If you or somebody you love struggles with eczema, you know all too well how much it can impact your daily life. The itching keeps you awake at night and distracted at work, and the angry red rash is a particularly annoying third wheel on date night. It may prevent you from doing activities you love, or even mess with your mood.
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For people whose eczema (the most common form of which is called atopic dermatitis) isn’t well-managed, the impact can truly be all-consuming. But there’s good news: Your skin condition might not be curable, but it can be improved.
We talked with dermatologist Anthony Fernandez, MD, PhD, to learn how lifestyle changes and self-care practices can impact eczema. He shares some strategies for calming your skin and improving your daily lives.
Self-care means different things to different people, but when we’re talking about self-care for eczema management, the definition’s a bit easier to wrap your arms around.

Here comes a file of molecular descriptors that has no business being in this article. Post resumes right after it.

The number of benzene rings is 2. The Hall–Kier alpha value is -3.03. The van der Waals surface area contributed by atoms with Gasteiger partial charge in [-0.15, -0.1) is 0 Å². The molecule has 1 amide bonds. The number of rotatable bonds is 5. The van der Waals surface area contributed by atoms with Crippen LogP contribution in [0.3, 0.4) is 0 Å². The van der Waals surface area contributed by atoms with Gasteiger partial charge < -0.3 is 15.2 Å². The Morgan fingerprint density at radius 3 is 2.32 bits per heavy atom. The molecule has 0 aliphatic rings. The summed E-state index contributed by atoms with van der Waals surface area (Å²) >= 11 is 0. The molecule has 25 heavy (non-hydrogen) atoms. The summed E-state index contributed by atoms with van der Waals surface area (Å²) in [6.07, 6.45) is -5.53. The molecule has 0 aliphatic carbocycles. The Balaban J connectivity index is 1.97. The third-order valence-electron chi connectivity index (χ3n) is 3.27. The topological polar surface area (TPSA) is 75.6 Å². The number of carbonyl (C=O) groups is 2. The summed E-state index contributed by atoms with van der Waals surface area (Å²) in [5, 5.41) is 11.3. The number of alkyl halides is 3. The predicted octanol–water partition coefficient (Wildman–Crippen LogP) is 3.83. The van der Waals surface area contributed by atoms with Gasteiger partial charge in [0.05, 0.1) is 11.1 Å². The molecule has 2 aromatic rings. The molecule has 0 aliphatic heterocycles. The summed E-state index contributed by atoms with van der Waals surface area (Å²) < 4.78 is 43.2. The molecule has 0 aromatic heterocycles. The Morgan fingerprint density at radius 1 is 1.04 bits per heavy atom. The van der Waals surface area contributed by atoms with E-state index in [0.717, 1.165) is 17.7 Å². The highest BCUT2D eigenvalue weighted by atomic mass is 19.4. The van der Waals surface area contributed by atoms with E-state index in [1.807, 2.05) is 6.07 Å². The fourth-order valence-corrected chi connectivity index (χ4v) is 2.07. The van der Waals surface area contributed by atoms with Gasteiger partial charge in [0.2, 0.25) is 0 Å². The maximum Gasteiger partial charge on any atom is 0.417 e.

“It’s all about prioritizing your physical and emotional well-being,” Dr. Fernandez says. In this context, that means intentionally taking time out of your day to care of yourself in ways that support your skin’s health.
For people living with eczema, the standard self-care bubble bath is a bad idea. But there are plenty of activities you can do that aren’t just OK for your skin, but good for it. It could be anything from taking a short nap or a walk to devoting five minutes to mindfulness every morning.
Right about now, you might be wondering, “How are naps, walks and mindfulness good for your skin?” The answer might surprise you.
When you’re living with eczema, stress shows up on your skin. That, itself, can be pretty stressful. But that vicious cycle isn’t the only reason you need to attend to your insides as much as your outsides.
Dr. Fernandez explains that people with atopic dermatitis actually perceive itchiness differently than typical people do because their neural pathways are overreactive. Put another way, people living with eczema don’t just have sensitive skin; they also have sensitive nervous systems. When you take care of your mental and emotional well-being, you are treating your skin condition.